James Rogers

In defence of the defence cuts

For many years, the mainstream story of the British armed forces has been one of cuts and decline. More cuts are to come. Even though the army has not been at its target strength for several years, the Defence Command Paper, released on Monday, commits to reducing the British army’s size by an additional 10,000 troops — around 12 per cent of its operational manpower.

But does this necessarily matter? Of course it does. Over the past decade, the British armed forces have been underfunded and stretched to meet the tasks afforded to them by the government. Between 2010 and 2015, defence spending continued to fall in real terms until it fell below the Nato target of 2 per cent of GDP. 

Although spending has risen since then, it has not been enough to cure the rot. Even a large and welcome £16.5 billion increase in defence spending, provided by Boris Johnson in November last year, has not been enough to maintain the armed forces’ current size as well as develop the new weaponry Britain needs to be prepared for future conflicts.

For a compact but potent country like Britain, it is the development of cutting-edge technology that matters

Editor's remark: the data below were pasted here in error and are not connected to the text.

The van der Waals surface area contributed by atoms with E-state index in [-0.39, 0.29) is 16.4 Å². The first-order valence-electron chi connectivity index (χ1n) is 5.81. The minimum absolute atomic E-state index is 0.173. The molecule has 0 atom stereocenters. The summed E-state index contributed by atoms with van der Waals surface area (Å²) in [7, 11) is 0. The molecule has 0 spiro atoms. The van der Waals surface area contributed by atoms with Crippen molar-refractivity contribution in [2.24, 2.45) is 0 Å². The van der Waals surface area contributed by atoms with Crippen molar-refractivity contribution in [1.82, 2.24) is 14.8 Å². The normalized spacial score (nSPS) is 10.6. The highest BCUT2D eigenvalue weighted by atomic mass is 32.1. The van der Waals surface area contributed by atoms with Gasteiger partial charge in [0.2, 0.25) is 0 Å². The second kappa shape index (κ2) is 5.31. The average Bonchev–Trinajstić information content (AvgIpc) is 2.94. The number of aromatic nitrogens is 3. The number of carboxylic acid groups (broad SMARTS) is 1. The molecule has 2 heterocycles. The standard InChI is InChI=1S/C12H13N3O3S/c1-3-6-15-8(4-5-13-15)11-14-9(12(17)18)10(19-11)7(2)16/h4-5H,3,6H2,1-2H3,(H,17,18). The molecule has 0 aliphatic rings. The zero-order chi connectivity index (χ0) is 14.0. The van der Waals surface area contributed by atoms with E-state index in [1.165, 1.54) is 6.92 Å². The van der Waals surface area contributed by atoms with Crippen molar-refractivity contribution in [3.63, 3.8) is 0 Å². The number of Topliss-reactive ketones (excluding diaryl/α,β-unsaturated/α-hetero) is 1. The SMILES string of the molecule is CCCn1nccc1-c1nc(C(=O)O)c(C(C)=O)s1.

Yet, British strategists have never relied on large armies. Although mass has a quality of its own, to repeat the old maxim, when forced by a tight budget to choose between mass or technology, the MoD should opt for the latter nine times out of ten. This is how the British military has historically prevailed in wars throughout the ages.

The British army in 1815, 1914 or 1939 was smaller, even dwarfed, by its rivals. Napoleon dismissed the British as a nation of shopkeepers; Kaiser Wilhelm II claimed that he would send his police force to arrest the British army if it landed on the continent. Both lost their wars.

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